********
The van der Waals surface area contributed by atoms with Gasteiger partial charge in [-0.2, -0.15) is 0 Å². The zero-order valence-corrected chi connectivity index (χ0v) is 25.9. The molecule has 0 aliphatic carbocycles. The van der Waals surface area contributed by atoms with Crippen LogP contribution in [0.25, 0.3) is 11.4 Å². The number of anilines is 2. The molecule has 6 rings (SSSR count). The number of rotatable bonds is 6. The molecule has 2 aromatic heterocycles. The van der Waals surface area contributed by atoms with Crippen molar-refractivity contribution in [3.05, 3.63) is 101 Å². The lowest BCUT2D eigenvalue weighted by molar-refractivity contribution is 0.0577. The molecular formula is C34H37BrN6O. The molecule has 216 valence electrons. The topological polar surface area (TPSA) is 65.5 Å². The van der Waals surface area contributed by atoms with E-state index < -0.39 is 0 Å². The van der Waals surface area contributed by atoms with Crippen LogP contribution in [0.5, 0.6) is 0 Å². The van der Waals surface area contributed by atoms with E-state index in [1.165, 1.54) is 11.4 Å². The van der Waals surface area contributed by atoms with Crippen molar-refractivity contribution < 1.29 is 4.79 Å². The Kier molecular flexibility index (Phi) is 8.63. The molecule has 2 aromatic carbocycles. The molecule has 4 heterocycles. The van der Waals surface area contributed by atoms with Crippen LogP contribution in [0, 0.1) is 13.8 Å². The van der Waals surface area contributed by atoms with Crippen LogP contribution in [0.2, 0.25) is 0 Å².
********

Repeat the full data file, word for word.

The van der Waals surface area contributed by atoms with Gasteiger partial charge in [-0.2, -0.15) is 0 Å². The zero-order valence-corrected chi connectivity index (χ0v) is 25.9. The molecule has 0 aliphatic carbocycles. The van der Waals surface area contributed by atoms with Crippen LogP contribution in [0.25, 0.3) is 11.4 Å². The number of anilines is 2. The molecule has 6 rings (SSSR count). The number of rotatable bonds is 6. The molecule has 2 aromatic heterocycles. The van der Waals surface area contributed by atoms with Crippen molar-refractivity contribution in [3.05, 3.63) is 101 Å². The lowest BCUT2D eigenvalue weighted by molar-refractivity contribution is 0.0577. The molecular formula is C34H37BrN6O. The molecule has 216 valence electrons. The topological polar surface area (TPSA) is 65.5 Å². The van der Waals surface area contributed by atoms with E-state index < -0.39 is 0 Å². The van der Waals surface area contributed by atoms with Crippen LogP contribution in [0.5, 0.6) is 0 Å². The van der Waals surface area contributed by atoms with E-state index in [1.165, 1.54) is 11.4 Å². The van der Waals surface area contributed by atoms with Crippen molar-refractivity contribution < 1.29 is 4.79 Å². The Kier molecular flexibility index (Phi) is 8.63. The molecule has 2 aromatic carbocycles. The molecule has 4 heterocycles. The van der Waals surface area contributed by atoms with Crippen LogP contribution in [0, 0.1) is 13.8 Å². The van der Waals surface area contributed by atoms with Crippen LogP contribution in [0.2, 0.25) is 0 Å².